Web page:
Its an Asus P5K-SE, it only cost me roughly $70 AU, and it can handle up to 3.5ghz from that cpu, although with a more expensive board the q9450 can hit 3.7+
July 10, 2008 3:16:10 AM

amdfangirl said:
Which is why I recommend a 750GB 7200RPM disk for storage and a fast as possible one for cache... (scratch disk)


Listen. This IS what you want to do.

1) You need a quad core. Don't go duel core. You want a 9000 series quad core. Don't go q6600 it's old and its 65nm. Go 9550 if you got the cash. You'll never regret it. I got the equivalent Xeon x3360 and it's awesome. I can encode 3gb video files in seconds. It's crazy.

2) You should go raid 5 - Get 3 750GB 32mb seagate drives and raid 5 them. If a drive fails your data is safe. You'll have 1.5TB's to split up. It uses the other drive for stripping.

3) Do not ever skimp on motherboard and power supply. Spend the most on those two.


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July 10, 2008 3:59:14 AM

xxsk8er101xx said:
Listen. This IS what you want to do.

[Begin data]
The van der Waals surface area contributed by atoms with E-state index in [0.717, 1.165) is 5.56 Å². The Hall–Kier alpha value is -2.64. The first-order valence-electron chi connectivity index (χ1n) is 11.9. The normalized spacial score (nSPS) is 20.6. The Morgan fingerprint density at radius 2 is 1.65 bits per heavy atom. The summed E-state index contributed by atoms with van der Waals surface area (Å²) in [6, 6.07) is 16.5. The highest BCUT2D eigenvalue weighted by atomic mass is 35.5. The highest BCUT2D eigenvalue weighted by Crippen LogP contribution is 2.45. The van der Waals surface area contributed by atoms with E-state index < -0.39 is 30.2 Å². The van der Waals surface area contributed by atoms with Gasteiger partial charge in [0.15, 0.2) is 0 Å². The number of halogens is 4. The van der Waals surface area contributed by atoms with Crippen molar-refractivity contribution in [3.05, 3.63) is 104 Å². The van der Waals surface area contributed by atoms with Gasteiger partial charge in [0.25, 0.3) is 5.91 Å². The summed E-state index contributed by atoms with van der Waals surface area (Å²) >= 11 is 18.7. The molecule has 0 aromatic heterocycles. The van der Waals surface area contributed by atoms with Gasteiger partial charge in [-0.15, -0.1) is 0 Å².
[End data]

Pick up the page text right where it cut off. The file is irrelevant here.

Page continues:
1) You need a quad core. Don't go duel core. You want a 9000 series quad core. Don't go q6600 it's old and its 65nm. Go 9550 if you got the cash. You'll never regret it. I got the equivalent Xeon x3360 and it's awesome. I can encode 3gb video files in seconds. It's crazy.


Given the stated budget, it's either a Q9300 or a Q6600 - both the 9450 and the 9550 are above the budget. Between the 9300 and the 6600, I would get the 6600 - despite the larger process, it has more cache, and is cheaper. Plus, it is certainly plenty fast.

xxsk8er101xx said:

2) You should go raid 5 - Get 3 750GB 32mb seagate drives and raid 5 them. If a drive fails your data is safe. You'll have 1.5TB's to split up. It uses the other drive for stripping.